Avoiding toxins is the best way to live a longer life. Don’t store food in plastics, don’t put plastic in the dishwasher and don’t heat food in plastic in the microwave. If you have elevated GGT levels, you may benefit from intravenous infusions of glutathione. Supplementing with EPA/DHA, vitamin D3 and other supplements specific to your needs can help detoxify your body, increasing your longevity.

5. Stay connected.

6. Floss every day.

7. Sleep 6-8 hours.  As an added bonus, getting enough sleep may also help facilitate your body’s growth and healing which can keep your skin more elastic and thick.

8. Live Blue.

The healthiest people in the world, says Dan Buettner, author of Blue Zone, follow these principles:

  • 80% Rule – Stop eating when you are 80% full
  • Plant Power – Eat more veggies and less protein
  • Plan de Vida – Know your life purpose
  • Downshift – Work less, slow down and take vacations
  • Belong – Create a healthy social network
  • Your Tribe – Make yourself and family a priority

This season, thank your body by leading a healthy lifestyle that will lead you to a longer and happier life!

Learn how neurotransmitter testing can help you lead a healthy life.

Sharon Norling, MD, MBA

Sharon Norling, MD, MBA

Dr. Sharon Norling is a nationally known and highly respected medical doctor specializing in integrative medicine and practicing advanced functional medicine in Hendersonville, NC. Dr. Norling graduated from Case Western Reserve School of Medicine and has trained at USC and UCLA. She received her MBA from St. Thomas University.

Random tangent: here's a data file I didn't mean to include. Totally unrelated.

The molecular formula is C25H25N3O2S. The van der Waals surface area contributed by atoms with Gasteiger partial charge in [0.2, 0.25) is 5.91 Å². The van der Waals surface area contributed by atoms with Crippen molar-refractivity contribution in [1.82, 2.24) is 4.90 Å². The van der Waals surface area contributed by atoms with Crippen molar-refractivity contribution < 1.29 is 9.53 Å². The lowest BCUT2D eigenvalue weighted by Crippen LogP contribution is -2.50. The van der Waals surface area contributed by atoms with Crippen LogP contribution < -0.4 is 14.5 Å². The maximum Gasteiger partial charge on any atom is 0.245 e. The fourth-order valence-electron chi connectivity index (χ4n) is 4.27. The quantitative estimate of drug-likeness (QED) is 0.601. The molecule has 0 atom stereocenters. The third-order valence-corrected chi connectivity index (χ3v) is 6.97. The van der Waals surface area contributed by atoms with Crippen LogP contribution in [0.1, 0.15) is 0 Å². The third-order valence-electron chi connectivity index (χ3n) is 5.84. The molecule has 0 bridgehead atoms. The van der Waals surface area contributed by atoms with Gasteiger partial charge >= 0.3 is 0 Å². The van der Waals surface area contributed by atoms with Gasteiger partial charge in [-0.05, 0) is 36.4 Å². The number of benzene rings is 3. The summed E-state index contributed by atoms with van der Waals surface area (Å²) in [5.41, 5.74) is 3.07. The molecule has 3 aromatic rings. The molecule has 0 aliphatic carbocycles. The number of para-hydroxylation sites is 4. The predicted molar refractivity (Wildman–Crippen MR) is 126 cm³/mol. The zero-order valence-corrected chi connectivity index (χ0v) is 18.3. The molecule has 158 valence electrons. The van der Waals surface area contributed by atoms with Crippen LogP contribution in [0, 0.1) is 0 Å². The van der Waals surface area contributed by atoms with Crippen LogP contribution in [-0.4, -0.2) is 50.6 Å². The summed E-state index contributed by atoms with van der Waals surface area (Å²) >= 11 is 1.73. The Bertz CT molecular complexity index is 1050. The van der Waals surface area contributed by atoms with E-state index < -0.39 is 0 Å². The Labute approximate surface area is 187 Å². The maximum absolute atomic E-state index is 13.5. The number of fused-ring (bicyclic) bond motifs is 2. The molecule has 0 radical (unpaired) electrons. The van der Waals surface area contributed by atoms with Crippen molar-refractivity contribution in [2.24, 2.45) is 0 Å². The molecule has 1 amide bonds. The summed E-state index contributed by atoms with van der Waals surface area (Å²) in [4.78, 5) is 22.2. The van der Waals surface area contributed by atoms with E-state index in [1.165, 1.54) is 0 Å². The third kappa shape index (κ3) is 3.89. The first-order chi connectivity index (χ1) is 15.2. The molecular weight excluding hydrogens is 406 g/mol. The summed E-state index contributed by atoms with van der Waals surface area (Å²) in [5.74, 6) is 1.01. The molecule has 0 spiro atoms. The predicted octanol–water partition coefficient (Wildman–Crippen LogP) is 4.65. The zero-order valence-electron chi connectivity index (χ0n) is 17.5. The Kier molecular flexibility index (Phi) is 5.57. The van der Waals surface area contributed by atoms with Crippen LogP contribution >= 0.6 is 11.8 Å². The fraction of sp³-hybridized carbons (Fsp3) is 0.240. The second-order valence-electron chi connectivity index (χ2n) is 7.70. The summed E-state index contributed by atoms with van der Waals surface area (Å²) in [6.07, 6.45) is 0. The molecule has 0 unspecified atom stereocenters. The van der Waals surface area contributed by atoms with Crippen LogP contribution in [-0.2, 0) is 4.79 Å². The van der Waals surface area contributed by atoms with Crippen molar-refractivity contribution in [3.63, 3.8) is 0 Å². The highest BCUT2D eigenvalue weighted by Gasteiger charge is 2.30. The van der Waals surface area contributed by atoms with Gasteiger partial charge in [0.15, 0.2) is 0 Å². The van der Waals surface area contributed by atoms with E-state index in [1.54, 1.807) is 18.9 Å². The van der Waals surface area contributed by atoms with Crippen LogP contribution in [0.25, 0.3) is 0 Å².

Dr. Norling’s expertise is based on her years of clinical experiences, former Assistant Professor at the University of Minnesota Medical School, and her research. She is national board-certified in OB/GYN, Integrative Medicine and Medical Acupuncture. Dr. Norling combines a credible and responsible academic knowledge with years of experience and a caring nature.

Recognized for her expertise, she has testified before the White House Commission on Complementary Alternative Medicine Policy. She has served in multiple leadership roles as Medical Director and senior management in two large healthcare organizations.During her years in health care she has been nurse, medical doctor, hospital administrator, advocate and a dismissed and misdiagnosed patient.

Her passion is finding the root cause of illnesses instead of just using a pharmaceutical drug to treat the tip of the iceberg. Hormonal and neurotransmitter balancing is one of her specialties.

Dr. Norling is an international speaker and the author of Your Doctor is Wrong. As a presenter, she is engaging, articulate, humorous, and insightful, making learning a dynamic professional and personal growth experience. Whether you have heard her on the radio, seen her on TV or sharing the stage with celebrities, Dr. Norling is the expert.

Dr. Norling is a medical authority, a visionary and an extraordinary leader who provides real solutions for patients who have been dismissed or misdiagnosed.

Disclaimer: The information provided is only intended to be general educational information to the public. It does not constitute medical advice. If you have specific questions about any medical matter or if you are suffering from any medical condition, you should consult your doctor or other professional healthcare provider.

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Inhibitory Neurotransmitter


One of our feel-good neurotransmitters; Low levels of serotonin may relate to occasional symptoms like moodiness, sleep issues, and carb cravings.